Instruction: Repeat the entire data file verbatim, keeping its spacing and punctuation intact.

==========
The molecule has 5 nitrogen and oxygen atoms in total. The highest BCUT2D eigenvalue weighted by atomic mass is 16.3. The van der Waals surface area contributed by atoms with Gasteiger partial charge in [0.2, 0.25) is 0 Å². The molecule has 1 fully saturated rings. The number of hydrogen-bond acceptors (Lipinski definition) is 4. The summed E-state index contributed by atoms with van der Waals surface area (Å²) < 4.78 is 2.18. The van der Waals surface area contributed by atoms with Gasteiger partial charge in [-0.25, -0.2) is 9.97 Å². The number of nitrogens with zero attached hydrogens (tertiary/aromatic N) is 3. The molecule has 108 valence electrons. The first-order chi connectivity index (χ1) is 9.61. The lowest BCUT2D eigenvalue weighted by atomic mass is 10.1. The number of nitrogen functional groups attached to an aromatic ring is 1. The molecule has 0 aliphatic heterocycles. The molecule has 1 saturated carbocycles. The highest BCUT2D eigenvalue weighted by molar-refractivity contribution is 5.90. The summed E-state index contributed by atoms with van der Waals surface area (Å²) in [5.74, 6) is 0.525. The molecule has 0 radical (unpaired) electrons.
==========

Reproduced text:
The molecule has 5 nitrogen and oxygen atoms in total. The highest BCUT2D eigenvalue weighted by atomic mass is 16.3. The van der Waals surface area contributed by atoms with Gasteiger partial charge in [0.2, 0.25) is 0 Å². The molecule has 1 fully saturated rings. The number of hydrogen-bond acceptors (Lipinski definition) is 4. The summed E-state index contributed by atoms with van der Waals surface area (Å²) < 4.78 is 2.18. The van der Waals surface area contributed by atoms with Gasteiger partial charge in [-0.25, -0.2) is 9.97 Å². The number of nitrogens with zero attached hydrogens (tertiary/aromatic N) is 3. The molecule has 108 valence electrons. The first-order chi connectivity index (χ1) is 9.61. The lowest BCUT2D eigenvalue weighted by atomic mass is 10.1. The number of nitrogen functional groups attached to an aromatic ring is 1. The molecule has 0 aliphatic heterocycles. The molecule has 1 saturated carbocycles. The highest BCUT2D eigenvalue weighted by molar-refractivity contribution is 5.90. The summed E-state index contributed by atoms with van der Waals surface area (Å²) in [5.74, 6) is 0.525. The molecule has 0 radical (unpaired) electrons.